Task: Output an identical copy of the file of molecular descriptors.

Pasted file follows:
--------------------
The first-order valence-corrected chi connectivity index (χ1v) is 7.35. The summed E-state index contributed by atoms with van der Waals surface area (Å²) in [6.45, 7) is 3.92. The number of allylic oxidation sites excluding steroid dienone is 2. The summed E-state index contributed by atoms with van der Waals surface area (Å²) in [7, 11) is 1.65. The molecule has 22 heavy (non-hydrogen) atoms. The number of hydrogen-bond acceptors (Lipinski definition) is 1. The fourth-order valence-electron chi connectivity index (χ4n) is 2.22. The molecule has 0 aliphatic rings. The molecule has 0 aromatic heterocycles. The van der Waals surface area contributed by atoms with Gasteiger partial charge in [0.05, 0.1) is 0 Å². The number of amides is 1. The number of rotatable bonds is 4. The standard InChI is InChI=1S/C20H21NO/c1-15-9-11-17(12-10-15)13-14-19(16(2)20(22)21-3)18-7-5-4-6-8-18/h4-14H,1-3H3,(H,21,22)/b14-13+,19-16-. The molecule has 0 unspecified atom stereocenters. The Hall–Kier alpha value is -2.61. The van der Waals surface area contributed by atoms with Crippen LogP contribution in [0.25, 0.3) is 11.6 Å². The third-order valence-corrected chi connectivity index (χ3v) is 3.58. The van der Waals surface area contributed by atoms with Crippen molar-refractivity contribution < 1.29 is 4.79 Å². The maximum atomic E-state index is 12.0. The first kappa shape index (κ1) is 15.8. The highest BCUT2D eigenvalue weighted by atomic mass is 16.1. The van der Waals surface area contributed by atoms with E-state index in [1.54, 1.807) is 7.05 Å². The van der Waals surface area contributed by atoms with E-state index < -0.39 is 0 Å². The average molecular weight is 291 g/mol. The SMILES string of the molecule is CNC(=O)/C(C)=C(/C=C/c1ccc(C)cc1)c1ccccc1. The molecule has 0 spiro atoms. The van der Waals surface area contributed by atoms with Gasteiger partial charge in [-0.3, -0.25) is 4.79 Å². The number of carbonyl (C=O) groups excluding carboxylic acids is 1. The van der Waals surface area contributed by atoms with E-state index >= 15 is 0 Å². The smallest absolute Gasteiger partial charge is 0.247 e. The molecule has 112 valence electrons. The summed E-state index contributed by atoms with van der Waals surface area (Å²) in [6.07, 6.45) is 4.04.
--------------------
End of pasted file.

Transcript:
The first-order valence-corrected chi connectivity index (χ1v) is 7.35. The summed E-state index contributed by atoms with van der Waals surface area (Å²) in [6.45, 7) is 3.92. The number of allylic oxidation sites excluding steroid dienone is 2. The summed E-state index contributed by atoms with van der Waals surface area (Å²) in [7, 11) is 1.65. The molecule has 22 heavy (non-hydrogen) atoms. The number of hydrogen-bond acceptors (Lipinski definition) is 1. The fourth-order valence-electron chi connectivity index (χ4n) is 2.22. The molecule has 0 aliphatic rings. The molecule has 0 aromatic heterocycles. The van der Waals surface area contributed by atoms with Gasteiger partial charge in [0.05, 0.1) is 0 Å². The number of amides is 1. The number of rotatable bonds is 4. The standard InChI is InChI=1S/C20H21NO/c1-15-9-11-17(12-10-15)13-14-19(16(2)20(22)21-3)18-7-5-4-6-8-18/h4-14H,1-3H3,(H,21,22)/b14-13+,19-16-. The molecule has 0 unspecified atom stereocenters. The Hall–Kier alpha value is -2.61. The van der Waals surface area contributed by atoms with Crippen LogP contribution in [0.25, 0.3) is 11.6 Å². The third-order valence-corrected chi connectivity index (χ3v) is 3.58. The van der Waals surface area contributed by atoms with Crippen molar-refractivity contribution < 1.29 is 4.79 Å². The maximum atomic E-state index is 12.0. The first kappa shape index (κ1) is 15.8. The highest BCUT2D eigenvalue weighted by atomic mass is 16.1. The van der Waals surface area contributed by atoms with E-state index in [1.54, 1.807) is 7.05 Å². The van der Waals surface area contributed by atoms with E-state index < -0.39 is 0 Å². The average molecular weight is 291 g/mol. The SMILES string of the molecule is CNC(=O)/C(C)=C(/C=C/c1ccc(C)cc1)c1ccccc1. The molecule has 0 spiro atoms. The van der Waals surface area contributed by atoms with Gasteiger partial charge in [-0.3, -0.25) is 4.79 Å². The number of carbonyl (C=O) groups excluding carboxylic acids is 1. The van der Waals surface area contributed by atoms with E-state index >= 15 is 0 Å². The smallest absolute Gasteiger partial charge is 0.247 e. The molecule has 112 valence electrons. The summed E-state index contributed by atoms with van der Waals surface area (Å²) in [6.07, 6.45) is 4.04.